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How to Become a Counseling Psychologist

Increasingly, there is need for psychologists in our changing societies. With growth and development come great benefits, and urbanization likewise offers opportunity to city-dwellers and major environmental perks. However, human density and the stresses of modern life also make it more likely than ever that the average citizen will suffer some form of relationship distress or emotional disorder.

Counseling psychologists, among others, are tasked with helping people work through these issues and traumas in a healthy way that leads to the most successful long-term life. If you’d like to contribute to the well being of others, you might want to consider this profession.

First, though, it helps to understand more about it and what it takes to get there. Most counseling psychologists need a master’s degree or doctorate, which you can read more about below.

You should also familiarize yourself with what the profession is and what it entails, as well as the other steps you need to take to begin practicing. Here’s a quick overview, so get started now!

What Is Counseling Psychology?

When you think of a psychologist, you are most likely thinking of a counseling psychologist. These are your standing psychology professionals, who often see patients in their own offices or else work for clinics that specialize in psychological services.

According to the American Psychological Association, “Counseling psychology … focuses on how people function both personally and in their relationships at all ages. Counseling psychology addresses the emotional, social, work, school and physical health concerns people may have at different stages in their lives, focusing on typical life stresses and more severe issues with which people may struggle as individuals and as a part of families, groups and organizations.”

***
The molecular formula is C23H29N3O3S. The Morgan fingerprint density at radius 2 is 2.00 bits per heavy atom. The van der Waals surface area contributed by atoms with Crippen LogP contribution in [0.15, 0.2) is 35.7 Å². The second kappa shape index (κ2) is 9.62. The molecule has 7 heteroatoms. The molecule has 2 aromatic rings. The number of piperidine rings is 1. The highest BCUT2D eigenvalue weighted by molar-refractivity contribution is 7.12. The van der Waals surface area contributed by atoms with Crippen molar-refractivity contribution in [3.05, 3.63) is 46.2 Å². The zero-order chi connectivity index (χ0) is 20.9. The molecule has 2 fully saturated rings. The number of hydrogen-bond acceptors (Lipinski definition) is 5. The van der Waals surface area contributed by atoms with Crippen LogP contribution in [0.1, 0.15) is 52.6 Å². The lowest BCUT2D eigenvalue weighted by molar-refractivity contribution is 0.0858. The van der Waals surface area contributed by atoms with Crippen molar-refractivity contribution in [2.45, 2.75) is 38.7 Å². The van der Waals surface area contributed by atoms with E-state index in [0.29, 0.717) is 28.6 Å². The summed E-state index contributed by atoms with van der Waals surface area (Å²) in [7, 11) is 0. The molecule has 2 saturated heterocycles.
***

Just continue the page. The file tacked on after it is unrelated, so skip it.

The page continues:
The ultimate goal is that “Counseling psychologists help people with physical, emotional and mental health issues improve their sense of well‐being, alleviate feelings of distress and resolve crises. They also provide assessment, diagnosis, and treatment of more severe psychological symptoms.”

What Does a Counseling Psychologist Do?

Exactly what role a counseling psychologist plays depends on whom they decide to work with and what issues, if any, they decide to focus on. For instance, a psychologist might work with:

  • Certain populations, such as the elderly, adults or children
  • Groups of people, like troubled youth; couples who come in for marriage counseling; or children who are struggling with trauma, abuse or school
  • Niche populations, such as military personnel who come home from warzones and experience PTSD or other issues

SEE ALSO: Clinical vs. Counseling Psychology Degree Differences

Depending on where they focus, they will complete different tasks and responsibilities throughout the day. These could include:

  • Assessing people and their needs
  • Diagnosing specific issues
  • Designing treatment plans using the above information
  • Providing information to other stakeholders, such as family members, school officials, case managers or the judicial system
  • Consulting with organizations or corporations on workplace psychology
  • Supervising the clinical hours of others
  • Researching and publishing their findings

Most counseling psychologists, however, work on-on-one or in groups with patients as their main focus, rather than working in an academic setting.

What Is the Job Outlook?